Thursday, May 11, 2017

Motherhood: A Nigerian Perspective

This post is dedicated to women who have never given birth, but are still mothers in the fullest sense of the word.

The focus of Mother's Day in the U.S. is on women who have biological or adopted children. I've read numerous articles regarding how painful this day can be for women who have never had their own children.

It's different in Nigeria.

First of all, Mother's Day is not really celebrated in Nigeria. A few churches might do something for mothers and a few people might send greetings, but basically, it's a U.S. holiday that is on the periphery here. 

But I would say motherhood is honored in Nigeria on a daily basis. 

Giving birth to children in certainly valued in Nigeria, but the concept of motherhood is so much broader than that. 

Upon reaching a certain age, nearly every woman is looked upon as a mother, regardless of whether or not she has given birth to children. She becomes a mother to everyone around her. She will be addressed as "Mum/Mom", "Mummy/Mommy" as a sign of respect. 

The age at which this happens varies depending on the circumstances. It could happen as young as the 30s; it will definitely happen within the 40s and continue for the rest of her life. Younger relatives, younger colleagues and even a total stranger could use "Mommy" when addressing an older woman.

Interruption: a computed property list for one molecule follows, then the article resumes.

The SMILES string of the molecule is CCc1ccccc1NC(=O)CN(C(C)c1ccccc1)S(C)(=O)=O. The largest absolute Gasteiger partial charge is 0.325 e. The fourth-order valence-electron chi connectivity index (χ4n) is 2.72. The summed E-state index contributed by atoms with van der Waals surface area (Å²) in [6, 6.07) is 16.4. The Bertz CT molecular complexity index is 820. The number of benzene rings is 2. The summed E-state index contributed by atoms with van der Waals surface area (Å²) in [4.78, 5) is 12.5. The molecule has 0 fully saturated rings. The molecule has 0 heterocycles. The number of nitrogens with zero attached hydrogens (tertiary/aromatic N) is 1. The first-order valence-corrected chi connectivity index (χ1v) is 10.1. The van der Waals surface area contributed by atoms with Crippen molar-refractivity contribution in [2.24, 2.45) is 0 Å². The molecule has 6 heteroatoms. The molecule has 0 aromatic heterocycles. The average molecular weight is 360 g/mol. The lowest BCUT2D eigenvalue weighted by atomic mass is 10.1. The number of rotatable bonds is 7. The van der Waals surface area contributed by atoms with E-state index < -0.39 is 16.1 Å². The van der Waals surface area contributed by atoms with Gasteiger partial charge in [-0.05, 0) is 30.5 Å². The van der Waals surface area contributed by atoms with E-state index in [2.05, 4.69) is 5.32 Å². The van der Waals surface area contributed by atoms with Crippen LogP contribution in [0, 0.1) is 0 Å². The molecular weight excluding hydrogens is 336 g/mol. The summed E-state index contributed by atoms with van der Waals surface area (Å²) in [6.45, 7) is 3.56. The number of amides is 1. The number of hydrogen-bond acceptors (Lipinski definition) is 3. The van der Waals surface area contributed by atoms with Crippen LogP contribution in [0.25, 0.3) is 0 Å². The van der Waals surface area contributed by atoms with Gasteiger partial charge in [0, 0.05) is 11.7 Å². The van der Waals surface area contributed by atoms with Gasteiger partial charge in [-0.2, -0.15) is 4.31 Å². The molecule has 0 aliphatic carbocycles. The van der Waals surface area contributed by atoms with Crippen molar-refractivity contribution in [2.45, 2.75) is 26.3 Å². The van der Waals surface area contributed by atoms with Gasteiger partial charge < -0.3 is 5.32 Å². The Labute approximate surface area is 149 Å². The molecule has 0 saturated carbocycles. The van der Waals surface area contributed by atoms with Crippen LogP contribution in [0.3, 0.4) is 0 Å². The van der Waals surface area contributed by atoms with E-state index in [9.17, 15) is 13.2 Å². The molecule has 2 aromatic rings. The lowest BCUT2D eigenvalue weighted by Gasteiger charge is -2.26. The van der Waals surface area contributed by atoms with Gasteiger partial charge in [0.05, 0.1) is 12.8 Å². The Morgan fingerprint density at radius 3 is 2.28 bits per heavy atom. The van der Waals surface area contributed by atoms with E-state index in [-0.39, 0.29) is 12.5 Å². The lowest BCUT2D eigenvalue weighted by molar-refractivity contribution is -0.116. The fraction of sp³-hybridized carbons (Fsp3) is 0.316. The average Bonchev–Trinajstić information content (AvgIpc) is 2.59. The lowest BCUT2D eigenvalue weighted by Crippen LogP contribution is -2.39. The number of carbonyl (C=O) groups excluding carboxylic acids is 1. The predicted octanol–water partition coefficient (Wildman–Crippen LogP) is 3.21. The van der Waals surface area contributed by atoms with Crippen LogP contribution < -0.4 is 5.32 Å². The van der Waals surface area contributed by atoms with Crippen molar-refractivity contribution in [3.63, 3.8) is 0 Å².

And sometimes age is not really part of the equation--the term of endearment simply comes from the relationship that exists. For example, a woman who is at least 10 years older than me affectionately refers to me as "my mommy" every time she sees me. And I refer to her as "my kaka" (grandmother) every time I see her. She's just expressing our relationship over the years through the sewing program for women with HIV/AIDS. The work has been a lifeline for her in terms of having something to do and being able to earn some money to take care of her family. 

Who is a mother in the Nigerian context?  She is a woman who opens her arms to care for people--her offspring, her relatives, people in her community, people in the city, strangers. She has a mother's heart, caring for people in need, seeing unspoken needs, providing food to fill a belly at just the right time, speaking a word of encouragement or admonishment. 

Years ago, when I was a young bride and still learning to navigate Nigerian culture, I was shopping in the main market when a screaming toddler came running towards me and locked his little arms around my knees. His angry mother was right behind him so I pried him off and handed him back to her. 

Later that night I asked my Nigerian husband how I was supposed to handle that situation. He told me the child was running to me for protection, and culturally it would have been appropriate for me to beg the mother to calm down and not be angry at the child. 

I have never forgotten that. I was coming from a background where we just don't get involved in another family's issues--unless invited. But in this case, I was supposed to act as a mother to that little boy, and I failed. 

Motherhood--it's a high and noble calling. And I'm grateful to be living it out in its broad context in Nigeria.